Pick Pocketed

So, I have been here more a week now.  Wow!  It has passed by soooo quickly.

Last night, I was going to spend some time writing a post on reflections of the week, but I got caught up in an adventure, and I’m going to write about that instead.

I’m pretty sure I’m going to fall asleep while writing this, so this might be posted later than I would like.

Here’s what happened yesterday.  In the morning, I went out with my coworker, Chi Linh, and some her friends.  We went to a lotus pond on the outskirts of Hanoi and pictures.  They were just beginning to bloom, so it was really nice to see them.

After I got home, I went to a clothing store with a fellow volunteer and finally bought myself a pair of shorts.  I didn’t bring any because I was told that the clothing was pretty conservative here and I couldn’t wear shorts to work anyway… but, I needed them.  We went to a nearby cafe and enjoyed some iced tea and chocolate cheesecake.  Yum.

When I finally got home, I got ready to upload the pictures that I took at the lotus pond.  I sat down on the couch and was just about to start when other volunteers entered the house.  One of my friends, John, had just come back from Ha Long Bay, and he looked as red as a tomato!  But, he was in a hurry to use the computer, which I sitting right next to.

He said that he just got pick pocketed on the bus and he didn’t have his phone.

So, he pulled up a GPS tracker for his phone and he showed a location somewhat nearby, and it wasn’t moving.  He asked if there was anyone that could take him there.

I went to get the only VPV staff member around, who only speaks Vietnamese.  I call him Anh Cuong.  I brought Anh Cuong to the computer and tried to explain that my friend had lost his phone and this is the location it has been tracked to.  Can he take my friend there?

Anh Cuong explained to me, which I had to explain to John, that the area where the phone has been tracked to has a lot of stores where someone could have sold his phone.  We would have no way to really find the phone without an actual address.

Eventually, the three of us were headed to the police station to file a report for theft / missing item.  I had to tag along because Anh Cuong doesn’t speak English and John doesn’t speak Vietnamese.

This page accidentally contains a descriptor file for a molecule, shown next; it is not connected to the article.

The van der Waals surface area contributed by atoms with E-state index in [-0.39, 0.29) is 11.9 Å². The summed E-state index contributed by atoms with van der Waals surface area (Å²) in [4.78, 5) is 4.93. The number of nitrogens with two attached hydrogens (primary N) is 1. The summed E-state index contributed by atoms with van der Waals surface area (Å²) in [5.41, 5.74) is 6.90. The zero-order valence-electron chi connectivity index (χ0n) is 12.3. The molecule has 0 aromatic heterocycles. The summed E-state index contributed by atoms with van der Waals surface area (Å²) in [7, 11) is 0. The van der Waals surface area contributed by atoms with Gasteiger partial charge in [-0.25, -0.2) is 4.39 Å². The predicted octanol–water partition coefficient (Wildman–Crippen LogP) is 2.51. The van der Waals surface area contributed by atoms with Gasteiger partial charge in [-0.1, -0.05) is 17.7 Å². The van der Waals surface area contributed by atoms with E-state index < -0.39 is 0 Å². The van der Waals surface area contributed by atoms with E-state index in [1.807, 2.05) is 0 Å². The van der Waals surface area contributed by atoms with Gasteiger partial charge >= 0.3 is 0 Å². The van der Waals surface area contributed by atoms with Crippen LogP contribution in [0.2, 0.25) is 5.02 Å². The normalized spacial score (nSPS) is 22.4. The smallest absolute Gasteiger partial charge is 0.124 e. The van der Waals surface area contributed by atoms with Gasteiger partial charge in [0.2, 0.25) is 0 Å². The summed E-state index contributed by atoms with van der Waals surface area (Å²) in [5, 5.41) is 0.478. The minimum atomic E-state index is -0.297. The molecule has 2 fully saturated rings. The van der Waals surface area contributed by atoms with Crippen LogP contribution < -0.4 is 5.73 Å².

We initially went to the wrong police station because it wasn’t the closest station to where John lost his phone.

We eventually walk to the correct police station, where there were two officers in a very bare room.  There was just a desk at the back and a bench were people could sit.  We try to explain what happened, and of course, there were a lot of questions.

  • What happened?
    John had lost his phone.
  • Where did he lose it?
    He was on the 34 bus from Sword Lake to Cau Giay (which is far distance).
  • What time did he get on the bus?
    Around 5pm.
  • Who was he with?
    Two other friends.
  • What else happened?
    John was feeling faint and overheated, so he was probably not paying too much attention is someone pick pocketed him.  It might have fallen out his pocket.
  • What kind of phone is it?  What does it look like?
    White and gold iPhone 5, red and black case
  • Where was John from?  Does he speak Vietnamese?  What is he doing in Vietnam?

Because I was there, seemingly, just to be there, they had asked me all these questions too.

Who are you?  Are you his friend?  Are you his girlfriend?  Do you speak Vietnamese?  Where are you from?  Why don’t you speak Vietnamese that well?  Where is your family from?  How long have you been here?  Why you in Hanoi (I guess, versus South Vietnam, where my family is from?)?

Anh Cuong had to write the police report in Vietnamese and I was asking John the questions and translating back and forth.  It was a very hard task!

A lot of officers got involved too!  Like 7 other officers, telling John to track down his phone and asking us to repeat the story.  I think they were willing to help us so much because John is American.  Vietnamese people are very interested in foreigners!

And a plan was made.  We went to the location where the phone was tracked.  We pretended to buy an iPhone 5 and hoped that John could identify his phone.  We did that at many different shops for a while.

Of course, the search was fruitless.  I think we all knew it from the beginning.  We had tried to call John’s phone before we even left for the police station, but found it was turned off.  So, if the phone was moved, we would have no idea.  In addition, the first thing that would have happened to the phone in the hands of someone else would be a factory reset.   There was a very little chance that John would get back his phone in the same condition he lost it.

So, after a while, we went back to the police station.  Another VPV staff member, Chi Mai, had joined us by then and she became the translator from there.  We had to file another police report, though I don’t know why.  This time, in English, but there were more questions involved.

When all that was said and done, we went home.

I was sooooo hungry!!

Hahahah. That drama lasted from 6pm-ish to 10pm-ish.  We were sitting at the police station for a while.  It wasn’t unpleasant experience, except that I was hungry and then, I eventually got sleepy.

The police officers were nice.  They were helpful and some of them were charismatic.  It was a very interesting experience.  Had a lot of laughs because John was trying to speak Vietnamese, but he was just repeated ridiculous things that Chi Mai was saying.

It was quite an adventure.  I am glad it happened.

Afterwards, I went to get dinner with Anh Cuong and Chi Mai, and I feel like I bonded with them a little more. :)

Over and out.

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